Kicking off with the authentically old-school synths and beats of 'My Love's Just 4 U', Phat Flavour Crew don't mess round where retro R&B is concerned, all ghetto-whine leads and rubber-ball bass.
Made using vintage gear including Oberheim, Prophet, Minimoog and Akai S-series, even the mix balance is nice and old fashioned, with a subtler drum sound and warmer synths than the modern hip-hop producer subscribes to.
The vocoded (I'm guessing) vocals on this EP get a little wearing, though, with stumbling and repetitive phrasing, in both melodic and lyrical terms. The third track starts with the line "All my lovin's just for you, don't you know” which is incredibly similar to the lyrics of the first song. The phrase "lovin' is just for you” actually appears in various forms in three songs out of five on the EP.
It's a shame the vocals let this record down, because the music is a very well-studied recreation of late '80s synth-lead R&B pop. J G Harding
Res-Q sounds like an exciting parameter on a vintage synthesizer, poised to unleash sonic mayhem. According to the Internet, Res-Q is also a herbal ointment for bruises, and a "reversible orthopaedic FDA Class-1 device for babies with colic”. However, the Res-Q we're concerned with here are three blokes from Worcestershire with the initials R, E and S, who make '70s-style folk-rock. (The identity of Q, however, remains a mystery.)
If I'm honest, I felt a bit bruised and colicky myself after ploughing through a few of these tracks. Res-Q have some perfectly respectable songs and clearly know how to arrange them for live performance, but they have done themselves no favours at all in the way they've committed them to CD. According to the sleeve notes, the album took them almost two years to make, and I'm certain that a bit more care over the initial recordings would have made the rest of the process far easier.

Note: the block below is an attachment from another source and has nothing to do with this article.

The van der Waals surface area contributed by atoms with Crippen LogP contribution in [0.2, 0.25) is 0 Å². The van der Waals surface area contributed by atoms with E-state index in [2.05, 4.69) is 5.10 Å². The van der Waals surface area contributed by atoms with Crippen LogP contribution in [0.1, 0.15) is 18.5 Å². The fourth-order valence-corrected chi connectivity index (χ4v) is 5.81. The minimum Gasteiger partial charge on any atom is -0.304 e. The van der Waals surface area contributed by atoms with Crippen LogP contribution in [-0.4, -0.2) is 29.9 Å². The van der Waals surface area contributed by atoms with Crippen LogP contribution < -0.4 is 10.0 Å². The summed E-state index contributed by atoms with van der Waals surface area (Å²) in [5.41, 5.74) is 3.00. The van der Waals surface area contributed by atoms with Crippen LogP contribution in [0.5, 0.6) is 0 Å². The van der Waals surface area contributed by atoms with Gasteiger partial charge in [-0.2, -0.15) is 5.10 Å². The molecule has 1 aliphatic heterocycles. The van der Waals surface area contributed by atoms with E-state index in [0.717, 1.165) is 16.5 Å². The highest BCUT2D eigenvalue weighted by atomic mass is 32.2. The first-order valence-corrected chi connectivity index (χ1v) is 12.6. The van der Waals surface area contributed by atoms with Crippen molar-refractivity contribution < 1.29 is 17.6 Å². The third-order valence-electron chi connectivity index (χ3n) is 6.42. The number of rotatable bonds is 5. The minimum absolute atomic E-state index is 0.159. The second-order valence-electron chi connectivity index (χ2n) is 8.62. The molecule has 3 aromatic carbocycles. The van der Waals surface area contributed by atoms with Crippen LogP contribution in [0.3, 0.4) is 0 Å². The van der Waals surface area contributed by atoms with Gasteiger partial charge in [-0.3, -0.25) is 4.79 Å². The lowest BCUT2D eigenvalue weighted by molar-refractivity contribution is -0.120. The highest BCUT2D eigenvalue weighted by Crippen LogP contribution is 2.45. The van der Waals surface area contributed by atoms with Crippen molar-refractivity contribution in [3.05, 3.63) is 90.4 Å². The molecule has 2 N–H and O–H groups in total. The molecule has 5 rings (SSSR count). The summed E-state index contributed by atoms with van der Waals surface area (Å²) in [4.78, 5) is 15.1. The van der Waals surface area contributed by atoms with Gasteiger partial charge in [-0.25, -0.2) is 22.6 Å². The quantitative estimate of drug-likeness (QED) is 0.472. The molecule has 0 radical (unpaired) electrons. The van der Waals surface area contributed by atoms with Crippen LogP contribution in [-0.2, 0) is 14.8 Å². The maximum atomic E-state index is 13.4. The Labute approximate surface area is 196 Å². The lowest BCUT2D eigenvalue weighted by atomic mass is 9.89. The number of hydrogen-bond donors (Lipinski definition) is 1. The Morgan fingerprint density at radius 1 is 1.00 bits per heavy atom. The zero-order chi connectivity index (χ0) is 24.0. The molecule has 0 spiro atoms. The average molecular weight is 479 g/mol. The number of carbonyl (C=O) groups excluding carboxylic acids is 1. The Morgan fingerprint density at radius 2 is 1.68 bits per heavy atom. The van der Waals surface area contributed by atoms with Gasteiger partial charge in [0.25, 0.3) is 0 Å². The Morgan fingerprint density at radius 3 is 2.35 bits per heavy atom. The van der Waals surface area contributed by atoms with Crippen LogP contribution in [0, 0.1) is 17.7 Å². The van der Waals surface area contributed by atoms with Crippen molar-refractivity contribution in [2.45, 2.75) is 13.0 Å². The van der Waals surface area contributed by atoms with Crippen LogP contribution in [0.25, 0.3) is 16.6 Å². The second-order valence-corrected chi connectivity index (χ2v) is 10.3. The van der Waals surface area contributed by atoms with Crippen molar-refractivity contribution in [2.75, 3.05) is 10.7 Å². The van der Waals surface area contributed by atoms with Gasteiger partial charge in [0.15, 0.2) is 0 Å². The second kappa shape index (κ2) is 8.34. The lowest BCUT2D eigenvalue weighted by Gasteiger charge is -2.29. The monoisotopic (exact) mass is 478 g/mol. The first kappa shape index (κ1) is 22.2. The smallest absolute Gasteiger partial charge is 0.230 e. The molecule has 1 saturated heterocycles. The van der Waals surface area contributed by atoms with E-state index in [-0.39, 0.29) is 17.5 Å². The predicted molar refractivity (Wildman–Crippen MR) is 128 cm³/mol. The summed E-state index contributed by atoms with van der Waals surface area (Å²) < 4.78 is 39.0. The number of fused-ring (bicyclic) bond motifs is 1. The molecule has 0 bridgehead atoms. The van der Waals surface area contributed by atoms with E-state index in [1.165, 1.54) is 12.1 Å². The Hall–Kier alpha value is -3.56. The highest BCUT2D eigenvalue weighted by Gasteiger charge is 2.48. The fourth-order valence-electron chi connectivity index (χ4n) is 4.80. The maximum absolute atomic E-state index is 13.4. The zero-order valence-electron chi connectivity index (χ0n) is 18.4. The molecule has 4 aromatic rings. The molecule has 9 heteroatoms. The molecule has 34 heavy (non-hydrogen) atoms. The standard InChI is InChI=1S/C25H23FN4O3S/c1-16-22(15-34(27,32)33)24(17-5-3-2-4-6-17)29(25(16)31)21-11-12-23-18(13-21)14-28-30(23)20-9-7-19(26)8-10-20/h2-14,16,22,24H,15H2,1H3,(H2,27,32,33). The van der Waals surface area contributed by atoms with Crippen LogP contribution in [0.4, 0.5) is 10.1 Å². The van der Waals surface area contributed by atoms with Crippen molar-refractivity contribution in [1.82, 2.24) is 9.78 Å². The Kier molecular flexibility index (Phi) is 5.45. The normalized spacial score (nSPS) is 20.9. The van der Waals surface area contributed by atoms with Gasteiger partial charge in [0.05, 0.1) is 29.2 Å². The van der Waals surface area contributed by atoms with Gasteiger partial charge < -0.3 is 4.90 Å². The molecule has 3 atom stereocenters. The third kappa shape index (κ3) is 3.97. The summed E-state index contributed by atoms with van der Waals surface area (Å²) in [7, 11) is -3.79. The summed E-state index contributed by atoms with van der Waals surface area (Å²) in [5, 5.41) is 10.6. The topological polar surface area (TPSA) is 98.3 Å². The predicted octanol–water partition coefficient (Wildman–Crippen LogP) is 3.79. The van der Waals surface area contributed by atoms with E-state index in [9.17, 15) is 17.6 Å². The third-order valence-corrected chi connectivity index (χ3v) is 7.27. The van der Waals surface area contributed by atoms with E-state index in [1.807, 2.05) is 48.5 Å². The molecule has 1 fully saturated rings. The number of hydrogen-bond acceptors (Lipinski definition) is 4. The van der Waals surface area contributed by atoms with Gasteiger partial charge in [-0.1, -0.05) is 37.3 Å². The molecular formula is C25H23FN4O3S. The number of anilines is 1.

The vocal tone is pure mud, for example; and did it really never occur to them to think 'You know what, the pickup in that acoustic guitar sounds horrible. Let's put a mic in front of it'? Or, for that matter, 'Hang on a minute, lads, I think that was out of tune. Shall we do it again'?
With admirable optimism, Res-Q say "hopefully it might get easier on the next one!” The key will be to put a bit more time into getting things right before hitting Record.
This album doesn't kick off too well: the instrumental timing in the post-rock piece 'Fear And Loathing In Norfolk' is pretty off, and not in an avant-garde jazz way. A little adjustment in the DAW would've worked wonders here! This is soon followed by some odd advice in the lyrics to 'Change Of Life', which sounds a lot like someone reading a pamphlet for a self‑help seminar over some odd '80s noodling. It's a little... strange.
I loved the Eno-esque pad exploration of 'Dawn Mist At The Coach House', however. It's quite a lovely piece, reminding me of the soundtrack to a lost '80s sci-fi epic. By track four, however, we're back to the ill-timed post-rock of the first track, and weak vocals fill the rest. Personally, I'd ditch the vocal element, and make some sweeping soundtracks.
J G Harding
This EP is actually a five-track taster of a forthcoming album by Amphibic, the recording name of Neal Hoffmann.
The tracks are quite dark and lyrically sophisticated, and Neal's understated voice reminds me of how Tom Chaplin of Keane might sing in a more reflective mood. The supremely atmospheric 'Maybe Arizona' draws you nicely into this dark little world.
I did want some of the songs to kick up a gear in energy and pitch sometimes, but 'Give Way' does just that, with an uplifting chorus and lovely string quartet.
For self-confessed demos these tracks sound great, aside from an over-loud solo on track one. This fellow has a few songs published but is currently without a UK or US label. It shouldn't be too long before he has both. J G Harding